FLOWERS OF THE SKY (a medieval term for comets) draws on two panoramic photographs found in a Los Angeles thrift shop that depict a gathering of members of the Eastern Star, a Masonic order. In the first photograph, taken at a banquet meal, the participants are seated at tables and face the camera. In the second photograph, everyone is dressed in ritual robes, looking away from the camera and toward a stage. A single figure stands there, centered on this platform, and faces them. Everyone is suspended, expectant.
Through isolating parts of the photographs and highlighting the different groupings of the Eastern Star members, FLOWERS OF THE SKY reveals and obscures the original events. There is a sense, looking at the photographs, of watching and waiting for something to happen, something beyond the experience of daily life. Something happens. Nature reasserts herself, the figures double, vibrate and rise, trying to escape their emulsive lives, suggesting a rapture that extends beyond their printed world.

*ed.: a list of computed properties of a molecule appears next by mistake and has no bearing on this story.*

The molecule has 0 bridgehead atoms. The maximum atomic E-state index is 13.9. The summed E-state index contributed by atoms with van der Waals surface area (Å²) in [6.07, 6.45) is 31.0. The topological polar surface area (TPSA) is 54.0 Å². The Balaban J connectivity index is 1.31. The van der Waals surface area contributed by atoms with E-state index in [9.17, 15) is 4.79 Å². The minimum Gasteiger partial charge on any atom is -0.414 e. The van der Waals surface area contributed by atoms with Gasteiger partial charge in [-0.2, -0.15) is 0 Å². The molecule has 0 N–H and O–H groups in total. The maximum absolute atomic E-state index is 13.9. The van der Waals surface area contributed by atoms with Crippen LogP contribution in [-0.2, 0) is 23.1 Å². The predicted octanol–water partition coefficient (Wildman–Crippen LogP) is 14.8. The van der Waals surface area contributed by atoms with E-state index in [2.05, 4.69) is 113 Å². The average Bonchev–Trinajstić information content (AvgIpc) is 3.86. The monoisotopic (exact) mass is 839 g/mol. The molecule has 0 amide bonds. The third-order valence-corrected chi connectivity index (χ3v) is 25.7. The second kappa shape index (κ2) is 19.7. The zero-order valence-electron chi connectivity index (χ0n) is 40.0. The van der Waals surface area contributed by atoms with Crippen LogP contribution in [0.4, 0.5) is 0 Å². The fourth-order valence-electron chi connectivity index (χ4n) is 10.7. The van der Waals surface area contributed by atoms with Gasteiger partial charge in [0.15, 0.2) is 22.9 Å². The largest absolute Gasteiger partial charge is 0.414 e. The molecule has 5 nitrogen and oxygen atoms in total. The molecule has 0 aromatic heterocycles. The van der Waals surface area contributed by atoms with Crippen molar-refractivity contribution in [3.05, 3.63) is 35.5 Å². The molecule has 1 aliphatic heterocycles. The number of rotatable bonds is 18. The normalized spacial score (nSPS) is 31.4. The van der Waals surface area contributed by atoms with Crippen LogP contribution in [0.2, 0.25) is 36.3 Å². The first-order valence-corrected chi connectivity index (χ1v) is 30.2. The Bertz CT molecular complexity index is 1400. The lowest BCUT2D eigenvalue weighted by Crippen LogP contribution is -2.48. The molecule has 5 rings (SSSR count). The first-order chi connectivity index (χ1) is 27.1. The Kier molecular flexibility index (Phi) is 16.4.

The World Premiere of FLOWERS OF THE SKY occurred in the Wavelengths program at the Toronto International Film Festival in 2016.
“In FLOWERS OF THE SKY, Janie Geiser elegantly submits two thrifted photographs to superimpositions and masking techniques in order to trouble and recast histories of the early 20th century.” - Andrea Picard, TIFF
“Geiser’s frequent use of dissolves and superimpositions in the film gradually wears down our awareness of the visual distinctiveness between the black-and-white photographs she is re-photographing (and tinting in the process) and the close-ups on halftone illustrations. As Geiser ups the pace of movement in the video, introducing plays with mirror and lens effects that look like they’re straight out of the silent avant-garde, distinguishing between these two once-distinct visual forms becomes less of a pressing perceptual issue.” - Ian Bryce Jones, Intermittent Mechanism
“FLOWERS OF THE SKY could be taken as a contrast between the vast, multi-cellular body of women in the photographs and the singular, organic forms of the flowers themselves. Questions of femininity and identity might be considered within this essentially formalist dialectic.” - Michael Sicinzki, Letterboxd